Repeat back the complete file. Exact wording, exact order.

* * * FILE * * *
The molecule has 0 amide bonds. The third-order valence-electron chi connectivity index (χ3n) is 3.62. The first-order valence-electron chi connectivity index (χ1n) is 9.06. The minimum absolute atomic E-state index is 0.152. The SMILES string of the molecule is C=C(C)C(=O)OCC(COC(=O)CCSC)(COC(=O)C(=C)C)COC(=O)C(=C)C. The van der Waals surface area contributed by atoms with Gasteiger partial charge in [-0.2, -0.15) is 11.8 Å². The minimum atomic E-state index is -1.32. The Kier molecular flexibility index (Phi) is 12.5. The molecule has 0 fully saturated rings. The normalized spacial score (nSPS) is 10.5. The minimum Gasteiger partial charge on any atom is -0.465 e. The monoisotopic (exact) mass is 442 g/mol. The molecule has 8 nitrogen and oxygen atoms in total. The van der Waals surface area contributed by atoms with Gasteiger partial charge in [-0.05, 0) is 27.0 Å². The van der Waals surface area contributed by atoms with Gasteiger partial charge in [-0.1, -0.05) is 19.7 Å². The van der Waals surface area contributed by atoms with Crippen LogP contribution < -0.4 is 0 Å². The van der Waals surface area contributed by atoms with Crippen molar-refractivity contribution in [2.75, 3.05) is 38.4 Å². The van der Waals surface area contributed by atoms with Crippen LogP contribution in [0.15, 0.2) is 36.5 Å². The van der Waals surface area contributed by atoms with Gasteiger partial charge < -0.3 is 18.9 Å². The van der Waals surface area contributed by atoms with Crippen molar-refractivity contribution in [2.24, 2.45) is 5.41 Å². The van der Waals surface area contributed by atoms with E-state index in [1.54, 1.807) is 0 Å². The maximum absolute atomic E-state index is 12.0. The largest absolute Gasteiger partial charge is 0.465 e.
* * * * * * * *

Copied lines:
The molecule has 0 amide bonds. The third-order valence-electron chi connectivity index (χ3n) is 3.62. The first-order valence-electron chi connectivity index (χ1n) is 9.06. The minimum absolute atomic E-state index is 0.152. The SMILES string of the molecule is C=C(C)C(=O)OCC(COC(=O)CCSC)(COC(=O)C(=C)C)COC(=O)C(=C)C. The van der Waals surface area contributed by atoms with Gasteiger partial charge in [-0.2, -0.15) is 11.8 Å². The minimum atomic E-state index is -1.32. The Kier molecular flexibility index (Phi) is 12.5. The molecule has 0 fully saturated rings. The normalized spacial score (nSPS) is 10.5. The minimum Gasteiger partial charge on any atom is -0.465 e. The monoisotopic (exact) mass is 442 g/mol. The molecule has 8 nitrogen and oxygen atoms in total. The van der Waals surface area contributed by atoms with Gasteiger partial charge in [-0.05, 0) is 27.0 Å². The van der Waals surface area contributed by atoms with Gasteiger partial charge in [-0.1, -0.05) is 19.7 Å². The van der Waals surface area contributed by atoms with Crippen LogP contribution < -0.4 is 0 Å². The van der Waals surface area contributed by atoms with Crippen molar-refractivity contribution in [2.75, 3.05) is 38.4 Å². The van der Waals surface area contributed by atoms with Crippen LogP contribution in [0.15, 0.2) is 36.5 Å². The van der Waals surface area contributed by atoms with Gasteiger partial charge < -0.3 is 18.9 Å². The van der Waals surface area contributed by atoms with Crippen molar-refractivity contribution in [2.24, 2.45) is 5.41 Å². The van der Waals surface area contributed by atoms with E-state index in [1.54, 1.807) is 0 Å². The maximum absolute atomic E-state index is 12.0. The largest absolute Gasteiger partial charge is 0.465 e.